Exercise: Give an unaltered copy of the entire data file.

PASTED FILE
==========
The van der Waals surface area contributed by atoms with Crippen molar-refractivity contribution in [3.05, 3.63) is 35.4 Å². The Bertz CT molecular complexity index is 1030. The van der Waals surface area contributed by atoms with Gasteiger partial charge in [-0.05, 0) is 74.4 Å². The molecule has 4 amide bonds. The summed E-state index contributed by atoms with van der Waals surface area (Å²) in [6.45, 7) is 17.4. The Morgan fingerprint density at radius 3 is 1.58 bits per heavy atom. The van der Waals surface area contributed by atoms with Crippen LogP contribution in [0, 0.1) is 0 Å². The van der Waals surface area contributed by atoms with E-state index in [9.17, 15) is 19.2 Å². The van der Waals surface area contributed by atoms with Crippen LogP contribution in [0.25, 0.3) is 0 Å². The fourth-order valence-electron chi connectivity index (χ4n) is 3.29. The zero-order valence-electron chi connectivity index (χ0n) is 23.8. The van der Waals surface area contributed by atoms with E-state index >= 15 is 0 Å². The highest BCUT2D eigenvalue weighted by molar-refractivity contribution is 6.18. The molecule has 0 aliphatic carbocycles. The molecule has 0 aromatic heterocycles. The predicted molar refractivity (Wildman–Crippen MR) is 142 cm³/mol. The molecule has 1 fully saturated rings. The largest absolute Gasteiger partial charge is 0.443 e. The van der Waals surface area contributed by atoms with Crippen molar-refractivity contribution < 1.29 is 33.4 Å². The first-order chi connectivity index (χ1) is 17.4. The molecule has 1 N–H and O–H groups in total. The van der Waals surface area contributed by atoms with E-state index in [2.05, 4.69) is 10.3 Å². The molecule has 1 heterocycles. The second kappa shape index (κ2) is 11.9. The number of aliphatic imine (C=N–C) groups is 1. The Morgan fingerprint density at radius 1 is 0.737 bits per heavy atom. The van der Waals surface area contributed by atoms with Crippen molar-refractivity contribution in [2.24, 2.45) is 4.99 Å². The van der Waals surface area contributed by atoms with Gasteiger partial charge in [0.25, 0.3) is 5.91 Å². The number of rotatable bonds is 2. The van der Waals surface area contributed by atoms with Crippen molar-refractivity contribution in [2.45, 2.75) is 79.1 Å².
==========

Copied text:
The van der Waals surface area contributed by atoms with Crippen molar-refractivity contribution in [3.05, 3.63) is 35.4 Å². The Bertz CT molecular complexity index is 1030. The van der Waals surface area contributed by atoms with Gasteiger partial charge in [-0.05, 0) is 74.4 Å². The molecule has 4 amide bonds. The summed E-state index contributed by atoms with van der Waals surface area (Å²) in [6.45, 7) is 17.4. The Morgan fingerprint density at radius 3 is 1.58 bits per heavy atom. The van der Waals surface area contributed by atoms with Crippen LogP contribution in [0, 0.1) is 0 Å². The van der Waals surface area contributed by atoms with E-state index in [9.17, 15) is 19.2 Å². The van der Waals surface area contributed by atoms with Crippen LogP contribution in [0.25, 0.3) is 0 Å². The fourth-order valence-electron chi connectivity index (χ4n) is 3.29. The zero-order valence-electron chi connectivity index (χ0n) is 23.8. The van der Waals surface area contributed by atoms with E-state index >= 15 is 0 Å². The highest BCUT2D eigenvalue weighted by molar-refractivity contribution is 6.18. The molecule has 0 aliphatic carbocycles. The molecule has 0 aromatic heterocycles. The predicted molar refractivity (Wildman–Crippen MR) is 142 cm³/mol. The molecule has 1 fully saturated rings. The largest absolute Gasteiger partial charge is 0.443 e. The van der Waals surface area contributed by atoms with Crippen molar-refractivity contribution < 1.29 is 33.4 Å². The first-order chi connectivity index (χ1) is 17.4. The molecule has 1 N–H and O–H groups in total. The van der Waals surface area contributed by atoms with E-state index in [2.05, 4.69) is 10.3 Å². The molecule has 1 heterocycles. The second kappa shape index (κ2) is 11.9. The number of aliphatic imine (C=N–C) groups is 1. The Morgan fingerprint density at radius 1 is 0.737 bits per heavy atom. The van der Waals surface area contributed by atoms with Crippen molar-refractivity contribution in [2.24, 2.45) is 4.99 Å². The van der Waals surface area contributed by atoms with Gasteiger partial charge in [0.25, 0.3) is 5.91 Å². The number of rotatable bonds is 2. The van der Waals surface area contributed by atoms with Crippen molar-refractivity contribution in [2.45, 2.75) is 79.1 Å².